The starting point that you assume when applying smart contracts is that third-party intermediaries are not needed in order to conduct transactions between two (or several) parties. Instead, the parties define and agree on simple (or complex) rules, and they embed them inside the transactions, enabling an end-to-end resolution to be self-managed between computers that represent the interests of the users. Smart properties are digital assets (or things) that know who their owners are. Their ownership is typically linked to the blockchain.
4. Trusted computing (or trustless transactions): When you combine the concepts behind the blockchain, decentralized consensus, and smart contracts, you start to realize they are enabling the spread of resources and transactions laterally in a flat, peer-to-peer manner, and in doing that, they are enabling computers to trust one another at a deep level.
Whereas institutions and central organizations were necessary as trusted authorities, a certain number of their central functions can be codified via smart contracts that are governed by decentralized consensus on a blockchain.
Namely, due to the blockchain’s role as the unequivocal validator of transactions, each peer can proceed and trust one another because the rules of trust, compliance, authority, governance, contracts, law, and agreements live on top of the technology.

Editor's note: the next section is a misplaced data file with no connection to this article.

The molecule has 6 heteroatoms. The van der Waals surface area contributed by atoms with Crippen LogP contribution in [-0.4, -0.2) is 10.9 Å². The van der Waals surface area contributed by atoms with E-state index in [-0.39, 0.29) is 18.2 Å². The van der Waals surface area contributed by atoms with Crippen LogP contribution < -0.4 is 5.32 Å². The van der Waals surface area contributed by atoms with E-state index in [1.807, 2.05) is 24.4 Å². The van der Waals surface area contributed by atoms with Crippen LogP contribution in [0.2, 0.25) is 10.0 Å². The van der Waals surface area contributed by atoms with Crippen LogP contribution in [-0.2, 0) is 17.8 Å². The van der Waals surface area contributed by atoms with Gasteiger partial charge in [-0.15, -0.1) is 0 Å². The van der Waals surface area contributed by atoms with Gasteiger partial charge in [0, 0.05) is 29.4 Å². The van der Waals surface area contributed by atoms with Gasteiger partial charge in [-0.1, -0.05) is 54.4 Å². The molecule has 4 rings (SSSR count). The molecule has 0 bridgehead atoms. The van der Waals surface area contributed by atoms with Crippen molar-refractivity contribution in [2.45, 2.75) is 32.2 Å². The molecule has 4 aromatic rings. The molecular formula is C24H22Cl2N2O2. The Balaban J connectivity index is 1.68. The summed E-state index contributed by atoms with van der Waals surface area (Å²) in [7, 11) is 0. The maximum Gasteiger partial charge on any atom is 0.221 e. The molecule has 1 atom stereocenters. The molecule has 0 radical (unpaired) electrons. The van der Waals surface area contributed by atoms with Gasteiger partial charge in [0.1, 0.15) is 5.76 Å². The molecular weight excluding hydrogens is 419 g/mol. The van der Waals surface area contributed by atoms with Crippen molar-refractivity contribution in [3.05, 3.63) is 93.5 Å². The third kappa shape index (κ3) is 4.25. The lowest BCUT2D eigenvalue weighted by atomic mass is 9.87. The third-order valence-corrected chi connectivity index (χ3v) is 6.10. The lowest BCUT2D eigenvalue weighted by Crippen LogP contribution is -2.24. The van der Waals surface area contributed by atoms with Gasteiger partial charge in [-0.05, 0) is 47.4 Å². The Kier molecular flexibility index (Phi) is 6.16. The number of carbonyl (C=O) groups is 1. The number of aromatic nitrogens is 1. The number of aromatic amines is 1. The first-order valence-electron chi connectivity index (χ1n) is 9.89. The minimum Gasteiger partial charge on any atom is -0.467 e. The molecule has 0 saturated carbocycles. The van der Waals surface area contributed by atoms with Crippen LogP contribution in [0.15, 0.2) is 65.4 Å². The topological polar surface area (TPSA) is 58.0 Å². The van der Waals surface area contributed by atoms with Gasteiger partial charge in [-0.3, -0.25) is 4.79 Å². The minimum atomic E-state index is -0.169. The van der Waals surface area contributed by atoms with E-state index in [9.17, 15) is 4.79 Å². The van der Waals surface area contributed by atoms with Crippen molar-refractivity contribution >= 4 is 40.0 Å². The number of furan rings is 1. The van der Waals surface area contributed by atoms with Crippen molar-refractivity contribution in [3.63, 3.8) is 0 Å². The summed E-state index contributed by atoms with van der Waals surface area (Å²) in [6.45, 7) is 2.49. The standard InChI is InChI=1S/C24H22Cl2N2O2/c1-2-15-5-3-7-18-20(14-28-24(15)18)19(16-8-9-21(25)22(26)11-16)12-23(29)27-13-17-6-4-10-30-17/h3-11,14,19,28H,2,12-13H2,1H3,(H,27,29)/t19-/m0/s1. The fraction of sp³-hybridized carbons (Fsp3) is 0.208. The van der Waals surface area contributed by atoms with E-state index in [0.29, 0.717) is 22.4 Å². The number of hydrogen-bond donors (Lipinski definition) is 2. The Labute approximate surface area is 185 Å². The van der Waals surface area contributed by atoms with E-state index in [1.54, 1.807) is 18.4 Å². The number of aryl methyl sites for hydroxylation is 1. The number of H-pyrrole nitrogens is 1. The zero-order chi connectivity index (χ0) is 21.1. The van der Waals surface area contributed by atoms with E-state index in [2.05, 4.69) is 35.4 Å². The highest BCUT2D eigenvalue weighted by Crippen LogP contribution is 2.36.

If you fast forward to a not-too-distant future, smart contracts and smart property will be created, dispensed, or executed routinely between consenting parties, without either of them even knowing that blockchain technology was the trusted intermediary.
Arguably, “trusted computing” on the web is a key tenet of the new crypto-driven paradigm.
5. Proof of work (and proof of stake): At the heart of a blockchain’s operations is the key concept of “proof-of-work,” an integral part of Satoshi Nakamoto’s original vision for the blockchain’s role as the unequivocal authenticator of transactions. The “proof of work” is a “right” to participate in the blockchain system. It is manifested as a “big enough hurdle” that prevents users from changing records on the blockchain without re-doing the proof of work.
So, proof of work is a key building block because it cannot be “undone,” and it is secured via the strengths of cryptographic hashes that ensure its authenticity.